The Helms Amendment

Per the United States Foreign Assistance Act of 1973, “No foreign assistance funds may be used to pay for the performance of abortion as a method of family planning or to motivate or coerce any person to practice abortions.”

Introduced by Sen. Jesse Helms (R-NC), the Helms Amendment was passed as a permanent part of the Foreign Assistance Act, and has been in effect ever since. Despite the clear intent to be a limitation on abortion funding for family planning purposes, it has been interpreted and enforced by every presidential administration as an outright ban on funding abortion for any reason—even in cases of rape, incest, and threat to a woman’s life.

The Helms Amendment has been criticized as imperialistic, hypocritical (in the United States, there are important exceptions to the ban on federal funding for abortion, whereas there are none with regard to U.S. foreign assistance), and dangerous to the lives of women who will seek unsafe abortions in the absence of access to safe abortion services. Ironically, post-abortion care is permitted under the Helms Amendment, so women can procure unsafe abortions and then have the potentially deadly consequences attended to with U.S. funds. (Of course, equipment such as manual vacuum aspirators, which are often needed to treat the aftermath of unsafe abortions, cannot be purchased with U.S. aid.)

Presidential Reinterpretation

Because the Helms Amendment specifies that U.S. funds can’t be used for “abortion as a method of family planning,” there is room for the president to reinterpret the ban to include exceptions for situations outside of family planning—namely, for rape, incest, and threat to a woman’s life (in countries where such abortions are legal).

So far, no American president has reinterpreted Helms to ban only those abortions that would be classified as family planning, but all of the leading 2020 presidential candidates on the Democratic side supported repeal.

Congressional Repeal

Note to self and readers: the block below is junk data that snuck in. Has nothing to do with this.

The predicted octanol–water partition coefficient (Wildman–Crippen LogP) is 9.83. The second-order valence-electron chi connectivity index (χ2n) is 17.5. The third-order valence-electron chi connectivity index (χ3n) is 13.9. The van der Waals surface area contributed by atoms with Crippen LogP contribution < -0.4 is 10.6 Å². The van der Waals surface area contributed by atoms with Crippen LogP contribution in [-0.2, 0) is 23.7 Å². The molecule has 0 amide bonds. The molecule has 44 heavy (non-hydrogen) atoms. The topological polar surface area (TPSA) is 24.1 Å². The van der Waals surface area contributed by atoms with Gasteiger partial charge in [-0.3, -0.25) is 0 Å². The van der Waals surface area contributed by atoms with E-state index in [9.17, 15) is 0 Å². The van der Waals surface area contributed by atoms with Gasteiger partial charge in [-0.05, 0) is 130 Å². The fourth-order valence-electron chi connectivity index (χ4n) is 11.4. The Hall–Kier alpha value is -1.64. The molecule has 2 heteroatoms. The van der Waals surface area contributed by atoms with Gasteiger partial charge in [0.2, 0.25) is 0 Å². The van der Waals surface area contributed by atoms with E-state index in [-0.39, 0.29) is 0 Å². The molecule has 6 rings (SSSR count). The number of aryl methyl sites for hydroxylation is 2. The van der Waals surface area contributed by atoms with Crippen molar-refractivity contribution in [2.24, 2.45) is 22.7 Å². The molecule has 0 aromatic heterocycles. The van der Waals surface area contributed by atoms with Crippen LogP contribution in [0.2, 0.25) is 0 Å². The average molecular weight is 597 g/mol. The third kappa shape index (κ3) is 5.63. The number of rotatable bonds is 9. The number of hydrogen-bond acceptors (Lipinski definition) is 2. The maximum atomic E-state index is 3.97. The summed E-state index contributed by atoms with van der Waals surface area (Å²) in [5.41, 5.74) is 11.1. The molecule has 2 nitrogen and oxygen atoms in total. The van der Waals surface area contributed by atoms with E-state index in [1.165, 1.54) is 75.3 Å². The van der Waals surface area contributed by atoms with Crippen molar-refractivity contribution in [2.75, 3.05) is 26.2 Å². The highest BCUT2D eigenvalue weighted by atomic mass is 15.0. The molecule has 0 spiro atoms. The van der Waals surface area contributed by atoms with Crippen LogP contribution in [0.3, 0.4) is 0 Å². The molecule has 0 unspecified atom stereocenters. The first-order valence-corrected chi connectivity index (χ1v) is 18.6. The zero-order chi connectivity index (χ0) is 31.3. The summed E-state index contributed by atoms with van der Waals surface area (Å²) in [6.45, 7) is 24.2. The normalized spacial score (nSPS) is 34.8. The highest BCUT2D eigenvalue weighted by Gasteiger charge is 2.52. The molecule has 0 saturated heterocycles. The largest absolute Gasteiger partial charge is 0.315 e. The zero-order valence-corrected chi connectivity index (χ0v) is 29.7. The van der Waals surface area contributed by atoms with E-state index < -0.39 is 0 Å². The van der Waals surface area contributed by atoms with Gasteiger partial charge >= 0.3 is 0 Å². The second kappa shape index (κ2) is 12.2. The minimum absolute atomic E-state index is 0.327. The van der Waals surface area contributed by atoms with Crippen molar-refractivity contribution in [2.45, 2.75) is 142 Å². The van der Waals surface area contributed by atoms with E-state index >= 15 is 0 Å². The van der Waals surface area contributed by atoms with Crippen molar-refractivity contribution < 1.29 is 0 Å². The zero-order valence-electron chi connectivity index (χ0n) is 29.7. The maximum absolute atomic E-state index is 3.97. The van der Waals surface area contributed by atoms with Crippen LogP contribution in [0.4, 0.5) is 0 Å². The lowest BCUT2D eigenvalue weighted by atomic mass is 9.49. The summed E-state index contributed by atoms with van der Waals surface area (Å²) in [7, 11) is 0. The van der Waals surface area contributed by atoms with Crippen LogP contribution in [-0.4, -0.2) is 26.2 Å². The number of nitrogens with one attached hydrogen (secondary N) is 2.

In July 2020, Rep. Jan Schakowsy (D-IL), along with Reps. Nita Lowey (D-NY), Barbara Lee (D-CA), Jackie Speier (D-CA), Ayanna Pressley (D-MA), Diana DeGette (D-CO), and Norma Torres (D-CA), introduced the Abortion is Health Care Everywhere Act (H.R. 7816). The bill, the first of its kind, would repeal the Helms Amendment and make clear that U.S. foreign assistance funds can—and should—be used to support access to abortion services around the world.


We collected stories from women in the Democratic Republic of the Congo, Iraq, and Somalia who have suffered from pregnancies due to rape and incest for our #HelmsHurts campaign. Many of these women became suicidal because of the desperation of their situations. One of these stories is transcribed below. Read the others at:

“I am 17 years old and my son is one year and six months old. I was unfortunately impregnated by unknown armed people who raped me. I had no ways to terminate the pregnancy. I did not know what to do when I discovered I was pregnant. I was afraid. I was thinking I was going to die of the pregnancy. My life has been paralyzed entirely. It is very difficult to be a mother, especially when you have to provide support to the child, when he’s sick or hungry, and you have nothing to meet these needs. I had never been lucky to go to school because my parents died when I was 11 years old. I suffered and I am suffering a lot.”

– Julie, Democratic Republic of the Congo

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